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y=mx+b is slope-intercept form

y - y1 = m(x - x1) is point-slope form

Used in algebra based math.

On a graph;

m is the slope

b is the y-intercept

x and y represent points

Q: What is point slope form and slope intercept form?

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Yes.

Point intercept form is the almighty form that governs all equations in mathematics involving the variables "X" and "Y", when "X" refers to the independent variable and "Y" refers to the dependent variable. It is the mother of all forms, the alpha and omega, the beginning and the end...... But seriously, THERE IS NO SUCH THING AS THE POINT-INTERCEPT FORM!!!! There IS point-slope form as well as slope-intercept form, but NO point-intercept form.

The general form of a line written in slope-intercept form is y = mx + b, where m is the slope of the line and b is the y-intercept (the point where the line crosses the y-axis).

The equation y=6x+1 is in "slope intercept" form. This form is y=mx+b and b is the y intercept and m is the slope. This means we can read the slope and the intercept directly from the equation with no calculations. The slope is 6 and the y intercept is 1 ( or the point (0,1) is you prefer)

In the case that you are using Slope-Intercept Form, no, you only plot two points: the y-intercept and one other point. If you don't use Slope-Intercept Form, then you have to use three points.

Related questions

no it is different

You use point-slope form to find the equation of a line if you only have a point and a slope or if you are just given two point. Usually you will convert point-slope form to slope-intercept form to make it easier to use.

Point slope? y=mx+b M being the slope, and b being the y-intercept.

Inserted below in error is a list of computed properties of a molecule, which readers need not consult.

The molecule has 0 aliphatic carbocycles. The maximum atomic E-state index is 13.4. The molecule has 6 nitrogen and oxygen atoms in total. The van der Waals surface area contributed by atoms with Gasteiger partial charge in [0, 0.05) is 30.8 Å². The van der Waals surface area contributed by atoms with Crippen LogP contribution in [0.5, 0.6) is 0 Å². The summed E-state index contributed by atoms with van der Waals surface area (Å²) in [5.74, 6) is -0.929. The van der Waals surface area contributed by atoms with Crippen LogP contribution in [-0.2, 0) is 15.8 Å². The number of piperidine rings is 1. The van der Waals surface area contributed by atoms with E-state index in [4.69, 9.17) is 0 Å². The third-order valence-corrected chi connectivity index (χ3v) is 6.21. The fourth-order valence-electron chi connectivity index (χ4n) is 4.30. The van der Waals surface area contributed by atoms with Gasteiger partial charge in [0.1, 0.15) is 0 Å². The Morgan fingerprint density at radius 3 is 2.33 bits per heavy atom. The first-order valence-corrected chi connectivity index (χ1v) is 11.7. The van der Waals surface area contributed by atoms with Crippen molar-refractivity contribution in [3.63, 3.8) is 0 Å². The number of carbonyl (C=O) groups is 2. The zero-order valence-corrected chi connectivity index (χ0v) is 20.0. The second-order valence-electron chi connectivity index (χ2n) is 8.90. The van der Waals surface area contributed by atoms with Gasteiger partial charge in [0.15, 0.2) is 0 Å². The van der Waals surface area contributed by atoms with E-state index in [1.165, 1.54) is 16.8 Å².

Yes.

Write the equation in slope-intercept form of the line that has a slope of 2 and contains the point (1, 1).

Point intercept form is the almighty form that governs all equations in mathematics involving the variables "X" and "Y", when "X" refers to the independent variable and "Y" refers to the dependent variable. It is the mother of all forms, the alpha and omega, the beginning and the end...... But seriously, THERE IS NO SUCH THING AS THE POINT-INTERCEPT FORM!!!! There IS point-slope form as well as slope-intercept form, but NO point-intercept form.

The general form of a line written in slope-intercept form is y = mx + b, where m is the slope of the line and b is the y-intercept (the point where the line crosses the y-axis).

because right away you can tell the slope and y-intercept

Write the equation of a line in slope-intercept form that has a slope of -2 and passes through the point (2, -8).

The equation y=6x+1 is in "slope intercept" form. This form is y=mx+b and b is the y intercept and m is the slope. This means we can read the slope and the intercept directly from the equation with no calculations. The slope is 6 and the y intercept is 1 ( or the point (0,1) is you prefer)

In the case that you are using Slope-Intercept Form, no, you only plot two points: the y-intercept and one other point. If you don't use Slope-Intercept Form, then you have to use three points.

The slope intercept form is y = mx + c where the coefficient of y must be 1. Then c is the y-intercept ie the point (0,c) lies on the line.